But apart from the normal challenges of life among evangelicals on the colonial frontier, what was truly exceptional about Rhode Island was not just the absence of an established church, but that Rhode Island welcomed Protestants of all stripes, Jews, Muslims, American “pagans” and even Catholic “Anti-christians” to live together on terms of equal liberty ― including the liberty to proselytise. In Williams’s colony, as long as one was willing to fight for their faith with words, not swords, no one was beyond the pale.

Indeed, only one group ever to seriously test the limits of Williams’s toleration was ― guess who? That’s right: the Quakers. When Quakers began flocking to Rhode Island in the 1650s, Williams was terrified that they would prove the critics right ― that toleration was, indeed, a recipe for disorder and civil strife. But Williams’s main objection was, perhaps surprisingly, to what he saw as the intolerance implicit in Quaker incivility. That their religion led:

To a sudden cutting off of People, yea of Kings … opposing them … [and to] as fiery Persecutions for matters of Religion and Conscience, as hath been or can be practiced by any Hunters or Persecutors in the world.

Given that Quakers would soon be put to death by the colony of Massachusetts, this may sound a bit rich, but Williams insisted that evidence of Quaker intolerance could be found in their uncivil habit of falling into silent prayer whenever someone tried to disagree with them, and so shutting down the conversation.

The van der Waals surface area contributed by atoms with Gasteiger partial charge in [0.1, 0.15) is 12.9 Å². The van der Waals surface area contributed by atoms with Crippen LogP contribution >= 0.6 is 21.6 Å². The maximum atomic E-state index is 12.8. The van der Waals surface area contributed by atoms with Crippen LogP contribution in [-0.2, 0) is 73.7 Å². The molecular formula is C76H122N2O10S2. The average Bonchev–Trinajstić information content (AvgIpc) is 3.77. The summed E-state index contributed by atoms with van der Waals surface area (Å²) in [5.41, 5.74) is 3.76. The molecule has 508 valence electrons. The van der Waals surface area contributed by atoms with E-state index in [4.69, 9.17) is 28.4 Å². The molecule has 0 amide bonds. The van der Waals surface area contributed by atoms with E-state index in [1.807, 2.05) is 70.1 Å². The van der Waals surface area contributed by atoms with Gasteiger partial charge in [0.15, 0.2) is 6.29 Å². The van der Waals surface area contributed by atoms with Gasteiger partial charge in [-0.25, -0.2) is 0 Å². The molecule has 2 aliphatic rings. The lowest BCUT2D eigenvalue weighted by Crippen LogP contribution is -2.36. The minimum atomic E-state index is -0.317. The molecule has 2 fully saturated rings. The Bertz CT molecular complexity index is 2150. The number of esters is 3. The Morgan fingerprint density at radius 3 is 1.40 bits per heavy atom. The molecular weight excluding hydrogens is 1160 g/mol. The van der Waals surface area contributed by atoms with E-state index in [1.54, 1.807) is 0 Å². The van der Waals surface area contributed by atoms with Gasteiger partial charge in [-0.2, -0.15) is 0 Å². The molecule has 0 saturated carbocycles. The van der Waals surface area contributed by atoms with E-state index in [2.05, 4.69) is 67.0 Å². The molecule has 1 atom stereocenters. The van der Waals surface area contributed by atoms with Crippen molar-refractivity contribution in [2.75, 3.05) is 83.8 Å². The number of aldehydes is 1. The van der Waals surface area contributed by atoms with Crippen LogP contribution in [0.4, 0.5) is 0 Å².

But thankfully for the Quakers, and for us, Williams also knew that the surest way to convince someone of the righteousness of their wrong and intolerant views was to subject them to persecution. And so, instead, he did the merely civil thing: he challenged several leading Quakers to a public debate, and spent three days trying to convince them they were wrong. Even though Williams was so old and ill he had to be carried into the venue on his sickbed, still he continued to practice what he preached.

Forget the Founding Fathers ― the United States’ peculiar tradition of free speech fundamentalism started here, in Rhode Island. It may not have been the multicultural idyll imagined by some secular liberals. Still, for over a century “Rogues Island” was the most tolerant society the world had ever seen.

And Roger Williams accomplished this by challenging what John Locke would present fifty years later as obvious, or Jean-Jacques Rousseau who declared it impossible “to live in peace with those one regards as damned”. And whereas Locke ― who is celebrated to this day as the “father” of liberal toleration ― excluded Catholics and atheists from toleration, due to their “intolerance”, Williams included both in Rhode Island, and many more besides. Because unlike Locke and Rousseau, Williams regarded living on terms of equal liberty in a tolerant society with “damned” was not impossible ― it was precisely the point. For, as Williams knew from experience, a tolerant society cannot pick and choose its materials and remain tolerant for long.

“Mere civility” must thus serve as a tool of uncomfortable inclusion in a tolerant society ― a society grounded, in turn, in a radical and, frankly, unreasonable faith in the possibility of a common life and shared future with those people we now and will continue to hate.